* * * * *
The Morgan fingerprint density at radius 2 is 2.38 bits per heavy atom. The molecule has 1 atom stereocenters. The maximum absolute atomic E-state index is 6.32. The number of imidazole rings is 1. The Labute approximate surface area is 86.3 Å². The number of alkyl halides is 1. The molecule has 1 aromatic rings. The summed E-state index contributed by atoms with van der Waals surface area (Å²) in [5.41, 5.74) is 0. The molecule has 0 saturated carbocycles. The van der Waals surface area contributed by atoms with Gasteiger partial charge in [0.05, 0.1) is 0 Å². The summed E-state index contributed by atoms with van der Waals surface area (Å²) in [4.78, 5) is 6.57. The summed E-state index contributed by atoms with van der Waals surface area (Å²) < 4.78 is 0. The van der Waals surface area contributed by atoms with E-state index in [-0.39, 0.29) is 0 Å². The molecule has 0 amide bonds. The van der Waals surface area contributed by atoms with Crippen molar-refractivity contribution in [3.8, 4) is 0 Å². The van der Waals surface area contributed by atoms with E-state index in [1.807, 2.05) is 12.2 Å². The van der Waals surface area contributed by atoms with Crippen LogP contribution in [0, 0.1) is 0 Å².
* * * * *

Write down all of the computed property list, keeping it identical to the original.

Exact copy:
The Morgan fingerprint density at radius 2 is 2.38 bits per heavy atom. The molecule has 1 atom stereocenters. The maximum absolute atomic E-state index is 6.32. The number of imidazole rings is 1. The Labute approximate surface area is 86.3 Å². The number of alkyl halides is 1. The molecule has 1 aromatic rings. The summed E-state index contributed by atoms with van der Waals surface area (Å²) in [5.41, 5.74) is 0. The molecule has 0 saturated carbocycles. The van der Waals surface area contributed by atoms with Gasteiger partial charge in [0.05, 0.1) is 0 Å². The summed E-state index contributed by atoms with van der Waals surface area (Å²) in [4.78, 5) is 6.57. The summed E-state index contributed by atoms with van der Waals surface area (Å²) < 4.78 is 0. The van der Waals surface area contributed by atoms with E-state index in [-0.39, 0.29) is 0 Å². The molecule has 0 amide bonds. The van der Waals surface area contributed by atoms with Crippen molar-refractivity contribution in [3.8, 4) is 0 Å². The van der Waals surface area contributed by atoms with E-state index in [1.807, 2.05) is 12.2 Å². The van der Waals surface area contributed by atoms with Crippen LogP contribution in [0, 0.1) is 0 Å².